Thursday, January 20, 2022

Why India?


The morning that we were to take custody of our daughter was supernatural. I awoke to the Muslim Call to Prayer in Bhopal, Madhya Pradesh, India. I showered and dressed and went downstairs to meet our lovely host, Manju. Together we shared chai and breakfast. My heart beat normally. My breath was steady. I’m an anxious person to my core and this overwhelming peace that had settled in was the best gift from God that day. Finally the time had come for us to get in the car and head to the place that held a part of my heart for so long. When we arrived, I eagerly yet calmly walked into the rest of my life.

Upon arrival, we were met by a council of sorts. Women in kurtas and saris and a few men sat down with us in a circle offering up more chai and conversation and wanted to know, “Why India?”

How many times have I had that asked since? There are several ways I could answer that question, but honestly the only one that is the most true is because God himself placed this specific child in our hearts and by following Him, we found her. We believe in this Holy Father who says, “I will not leave you as orphans. I will come to you.”

On the day we were matched with her, I remember feeling so blue. I had flown to our home in Tennessee after only being in Colorado for a few days with my family. My dearest friend had just suffered the loss of her father, an unimaginable debt in our lives and many others throughout our small community. I had gone back to attend the funeral and try to offer my meager support in the hardest of times. I decided to stay with my mom that weekend, despite owning our house just ten minutes down the road. Isn’t there just something about your mom’s place? It doesn’t matter that you didn’t grow up in that exact house, her peace and security she offers will follow anywhere she goes. That’s all I’ve ever wanted to create in my own family and I truly hurt for each and every person who has never experienced that love from their mom.

I was headed out the door- ready to meet my friends for a quick run. Running is an outlet for me and has been since the birth of our second child. It helps me to alleviate stress and I use it as my therapy. My friends were meeting me at the local track and I was hurrying out the door, borrowing my step dad’s hat and hoping desperately that my Garmin watch was charged (otherwise obviously the run won't count). Just as I was walking out the door, my cell rang and I just knew. The name that popped up on the caller id was connected to my adoption agency in Virginia. My mom was nearby and saw the excited look on my face. I ran back through the front door of her recently built home and pointed at the phone as we settled into my room (the guest room I’ve never actually lived in). She sat down at the desk. I perched on the bed and I put the phone on speaker mode.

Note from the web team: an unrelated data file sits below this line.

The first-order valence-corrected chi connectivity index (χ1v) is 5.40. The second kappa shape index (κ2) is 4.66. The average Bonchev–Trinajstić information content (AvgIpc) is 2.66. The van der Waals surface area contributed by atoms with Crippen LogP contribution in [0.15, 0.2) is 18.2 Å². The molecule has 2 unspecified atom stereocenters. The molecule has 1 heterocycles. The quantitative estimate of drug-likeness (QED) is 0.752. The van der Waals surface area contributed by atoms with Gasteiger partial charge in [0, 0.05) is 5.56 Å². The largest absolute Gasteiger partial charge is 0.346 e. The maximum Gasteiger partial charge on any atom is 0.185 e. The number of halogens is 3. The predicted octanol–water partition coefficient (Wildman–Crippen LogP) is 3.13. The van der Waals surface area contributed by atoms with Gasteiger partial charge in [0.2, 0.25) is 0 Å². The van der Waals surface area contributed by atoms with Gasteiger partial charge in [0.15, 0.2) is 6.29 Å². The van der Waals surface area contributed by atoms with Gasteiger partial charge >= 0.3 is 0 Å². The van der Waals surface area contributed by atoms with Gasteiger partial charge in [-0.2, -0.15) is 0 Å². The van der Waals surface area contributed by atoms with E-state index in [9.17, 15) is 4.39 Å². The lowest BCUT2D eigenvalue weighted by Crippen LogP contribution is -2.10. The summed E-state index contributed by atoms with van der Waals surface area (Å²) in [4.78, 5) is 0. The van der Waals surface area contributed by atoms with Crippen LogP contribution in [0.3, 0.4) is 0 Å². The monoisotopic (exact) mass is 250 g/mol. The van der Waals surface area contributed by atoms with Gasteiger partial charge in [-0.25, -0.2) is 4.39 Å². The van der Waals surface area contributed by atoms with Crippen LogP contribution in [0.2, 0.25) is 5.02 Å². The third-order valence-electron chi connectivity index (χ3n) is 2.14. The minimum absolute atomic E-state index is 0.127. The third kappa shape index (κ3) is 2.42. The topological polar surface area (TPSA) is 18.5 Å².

“Hello?”

“Hi, Kacy. This is Lisa. How are you?”

“I’m good. It’s nice to hear from you!”

“Yes, I’m calling because I got a referral for your family today that I thought you might be interested in hearing about.”

I could hardly contain my excitement. I had been waiting for these words for so, so long.

Our coordinator had hardly told me her name and a little bit about her before I blurted out that she was definitely the one. I didn’t know her history. I hadn’t talked to my husband about her. I had learned her name thirty seconds ago, but I knew this was our girl and I was so incredibly happy. On the spot, I told our agency that we would be accepting, but out of respect for my husband and the process I would at least give him a call.

And that’s what I did. Just after I called a friend who had adopted from India a few years prior. She said, “You need to call Jordan!” as she laughed and cried with me. It was surreal. I had a name. I would soon have an email with a face.

I recall my mom writing down the letters “Aayushi” on a piece of scrap mail and us both practicing the word that was so foreign to our southern accents. Aayushi means long life and it became my prayer for her over the next year. My mother-in-law wrote it down on a piece of paper adorned with stickers and hung it on her refrigerator. We all awaited news of our girl on the other side of the world.

 I arrived at our local community track and checked my email on my phone. I saw the most beautiful full cheeked, tiny, chocolate- skinned baby flash up on my small screen and I was in love. I showed my friends as we ran a few miles and they rejoiced with me. I’ll never forget that day. I had a renewed purpose and it was getting to this baby girl as fast as I possibly could.

Why India? It was because that’s where Aayushi was.

Monday, January 3, 2022

Story of Us


My bare feet are propped up on the railing of a lanai in Central India. The breeze, while warm to me, has the locals in their winter wear. I feel it rolling off the water in front of me as I look out and see the most vast, open, unpopulated area I’ve seen since we arrived in this country two days ago. It’s the only space that hasn’t inhabited people upon people and I prefer to look out at it.

The ride to our tiny hotel was New York City on steroids. Horns honk constantly and outside the window tuktuks share the road with mopeds, walkers, cars, bicycles, and motorcycles. The weaving and beeping is unreal as the road lines are completely ignored by all who dare drive them. Entire families squeeze on motorcycles, the women with a side saddle approach and the kids sandwiched in between their parents or the handlebars. I had to look down a couple of times so I wouldn’t see how close we came to grazing people who didn’t even flinch.